Defined Benefit 

'Chicken in a basket’ used to get steelworkers' pensions

'Chicken in a basket’ used to get steelworkers' pensions

Unregulated introducers are attempting to get British Steel pension scheme members to transfer their retirement pots by offering them chicken dinners, the shadow pensions minister has said.

Labour MP for Stockton North Alex Cunningham, who has constituents affected by the failure of the pension scheme, said he heard of stories where people were being treated to “chicken in a basket” with a view to being persuaded to transfer their pensions out and into investments elsewhere.

He warned people needed to be given better access to help when decisions need to be made quickly.

The British Steel pension scheme gave members until 22 December to decide whether to move their defined benefit (DB) pension pots to a new plan being created, BSPS II, or stay in the current fund, which will be moved to the Pension Protection Fund (PPF).

The failed scheme has about 130,000 members of which 43,000 are deferred, which means transferring out of their pension is an option for them.

It is alleged that thousands of members did not receive all the information necessary about their pensions to be able to make an informed decision on the matter.

More than a hundred of complaints have already landed with the Pensions Ombudsman about the scheme.

FTAdviser reported in November that several steelworkers appeared to be transferring out their pensions after being lured by cheap deals by unregulated introducer firm Celtic Wealth Management & Financial Planning, which then referred the clients to advice firm Active Wealth.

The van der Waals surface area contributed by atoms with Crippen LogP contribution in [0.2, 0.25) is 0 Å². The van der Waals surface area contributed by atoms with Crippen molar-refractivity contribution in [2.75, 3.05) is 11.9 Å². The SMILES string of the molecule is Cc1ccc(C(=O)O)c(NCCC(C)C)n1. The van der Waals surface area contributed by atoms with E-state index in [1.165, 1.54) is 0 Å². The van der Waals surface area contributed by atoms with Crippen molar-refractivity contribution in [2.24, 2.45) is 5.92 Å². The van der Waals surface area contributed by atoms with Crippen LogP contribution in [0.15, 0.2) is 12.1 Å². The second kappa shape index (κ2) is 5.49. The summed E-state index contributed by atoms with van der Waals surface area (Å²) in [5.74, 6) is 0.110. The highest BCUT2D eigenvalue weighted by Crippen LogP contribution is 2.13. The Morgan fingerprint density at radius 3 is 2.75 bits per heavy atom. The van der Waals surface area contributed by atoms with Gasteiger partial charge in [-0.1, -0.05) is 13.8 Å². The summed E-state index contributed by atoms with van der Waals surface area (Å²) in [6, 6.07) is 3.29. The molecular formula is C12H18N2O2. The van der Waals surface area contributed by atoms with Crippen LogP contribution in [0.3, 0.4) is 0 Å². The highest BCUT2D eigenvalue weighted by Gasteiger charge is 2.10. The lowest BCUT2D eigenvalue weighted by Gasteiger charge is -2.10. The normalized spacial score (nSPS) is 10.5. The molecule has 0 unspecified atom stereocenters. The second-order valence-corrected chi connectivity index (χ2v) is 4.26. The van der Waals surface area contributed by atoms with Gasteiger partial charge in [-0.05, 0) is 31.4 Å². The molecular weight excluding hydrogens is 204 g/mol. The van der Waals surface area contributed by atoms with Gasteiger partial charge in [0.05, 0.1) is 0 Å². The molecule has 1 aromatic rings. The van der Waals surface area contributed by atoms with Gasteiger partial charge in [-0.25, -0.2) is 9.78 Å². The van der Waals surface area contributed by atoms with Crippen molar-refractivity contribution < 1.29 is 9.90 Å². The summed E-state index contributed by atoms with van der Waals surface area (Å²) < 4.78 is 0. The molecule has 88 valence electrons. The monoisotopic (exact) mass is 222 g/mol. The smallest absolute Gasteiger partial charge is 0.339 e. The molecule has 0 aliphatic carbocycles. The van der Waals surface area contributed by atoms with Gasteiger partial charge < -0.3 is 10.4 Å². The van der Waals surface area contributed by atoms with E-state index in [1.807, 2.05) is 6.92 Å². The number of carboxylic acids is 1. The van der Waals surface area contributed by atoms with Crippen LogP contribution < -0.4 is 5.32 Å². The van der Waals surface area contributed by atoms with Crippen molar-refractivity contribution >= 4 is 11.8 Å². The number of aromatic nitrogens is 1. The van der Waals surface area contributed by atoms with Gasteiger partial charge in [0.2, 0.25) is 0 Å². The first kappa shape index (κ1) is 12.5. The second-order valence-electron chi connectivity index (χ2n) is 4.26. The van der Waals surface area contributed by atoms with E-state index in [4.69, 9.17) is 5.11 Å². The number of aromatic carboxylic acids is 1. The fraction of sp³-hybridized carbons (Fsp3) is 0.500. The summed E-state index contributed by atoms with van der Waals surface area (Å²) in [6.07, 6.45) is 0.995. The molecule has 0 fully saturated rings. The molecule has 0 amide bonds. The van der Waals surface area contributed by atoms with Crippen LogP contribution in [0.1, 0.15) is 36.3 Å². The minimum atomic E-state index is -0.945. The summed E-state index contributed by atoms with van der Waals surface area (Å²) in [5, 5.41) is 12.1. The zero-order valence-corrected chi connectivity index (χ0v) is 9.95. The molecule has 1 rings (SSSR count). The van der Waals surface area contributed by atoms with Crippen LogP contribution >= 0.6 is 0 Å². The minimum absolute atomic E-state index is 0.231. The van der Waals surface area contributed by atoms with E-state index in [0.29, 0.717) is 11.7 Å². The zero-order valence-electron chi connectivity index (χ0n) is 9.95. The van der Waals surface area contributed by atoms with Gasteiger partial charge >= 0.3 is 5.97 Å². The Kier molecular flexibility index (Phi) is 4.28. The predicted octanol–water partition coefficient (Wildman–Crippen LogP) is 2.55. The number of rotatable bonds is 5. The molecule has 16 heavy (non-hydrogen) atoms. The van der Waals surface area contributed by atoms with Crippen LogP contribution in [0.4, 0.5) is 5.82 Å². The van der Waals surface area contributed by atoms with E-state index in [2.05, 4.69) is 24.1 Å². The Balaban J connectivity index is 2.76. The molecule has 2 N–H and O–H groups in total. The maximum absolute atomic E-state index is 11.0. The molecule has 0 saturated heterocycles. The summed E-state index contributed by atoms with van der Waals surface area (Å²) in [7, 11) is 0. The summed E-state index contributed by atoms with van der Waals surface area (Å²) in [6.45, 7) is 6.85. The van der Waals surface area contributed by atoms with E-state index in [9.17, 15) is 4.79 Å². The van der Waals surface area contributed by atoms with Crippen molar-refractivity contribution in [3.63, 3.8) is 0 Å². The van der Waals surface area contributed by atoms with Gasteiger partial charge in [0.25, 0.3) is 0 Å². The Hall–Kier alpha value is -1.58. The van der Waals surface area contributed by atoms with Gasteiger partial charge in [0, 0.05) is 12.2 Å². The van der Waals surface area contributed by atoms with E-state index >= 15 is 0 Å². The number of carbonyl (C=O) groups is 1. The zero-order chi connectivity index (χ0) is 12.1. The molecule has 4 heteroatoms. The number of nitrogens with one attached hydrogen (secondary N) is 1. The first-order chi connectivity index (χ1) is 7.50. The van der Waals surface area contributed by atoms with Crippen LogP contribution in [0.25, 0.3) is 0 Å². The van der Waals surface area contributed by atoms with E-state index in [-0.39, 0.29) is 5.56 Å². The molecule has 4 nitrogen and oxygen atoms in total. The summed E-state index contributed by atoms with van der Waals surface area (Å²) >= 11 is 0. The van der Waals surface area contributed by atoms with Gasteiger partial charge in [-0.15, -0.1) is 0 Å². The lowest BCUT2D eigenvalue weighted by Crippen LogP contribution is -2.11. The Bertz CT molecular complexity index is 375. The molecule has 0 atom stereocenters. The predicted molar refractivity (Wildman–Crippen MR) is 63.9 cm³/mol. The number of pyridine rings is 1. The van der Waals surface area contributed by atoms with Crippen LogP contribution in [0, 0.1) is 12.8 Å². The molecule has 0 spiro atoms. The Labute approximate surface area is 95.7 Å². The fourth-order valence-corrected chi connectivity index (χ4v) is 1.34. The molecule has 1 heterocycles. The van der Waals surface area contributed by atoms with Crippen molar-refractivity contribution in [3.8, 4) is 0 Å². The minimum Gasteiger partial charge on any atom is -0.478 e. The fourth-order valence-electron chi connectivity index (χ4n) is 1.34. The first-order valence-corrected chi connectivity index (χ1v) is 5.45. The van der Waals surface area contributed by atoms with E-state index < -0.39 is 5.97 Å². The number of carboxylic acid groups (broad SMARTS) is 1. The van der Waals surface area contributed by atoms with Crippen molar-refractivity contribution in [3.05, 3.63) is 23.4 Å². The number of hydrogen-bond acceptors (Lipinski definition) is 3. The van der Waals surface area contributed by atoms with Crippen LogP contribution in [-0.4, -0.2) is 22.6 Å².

The Work & Pensions select committee is due to question financial advisers about the advice given to steelworkers to transfer their defined benefit pensions out of the scheme.

Mr Cunningham told delegates at the Pensions and Lifetime Savings Association (PLSA) trustee conference in London on 6 December the government needed to ensure people could access the services they need even if it is guidance and not fully regulated advice.

He had been told beforehand by an audience member that some people in areas such as Wales were facing waiting times of up to two months to get an appointment at Pension Wise, the government’s free at-retirement help service.

He said: “I want to hold the government to account to ensure we see that gap close considerably so that people can access information and guidance very quickly because people have to make decisions quickly, we just have to look at what’s happening with the British Steel pension situation where people are not getting the proper [help] they require.

“We see what we can only describe as sharks circling people and trying to persuade them that the best thing for them to do is to take their defined benefit pot out and allow them to invest it all.

“We don’t have the advice systems in place enough in order to provide them with a solution.”

Mr Cunningham also said he was worried about details in the government’s plans for the new single guidance provider to be launched next year, which will see Pension Wise, The Pension Advisory Service and the Money Advice Service merged into one.

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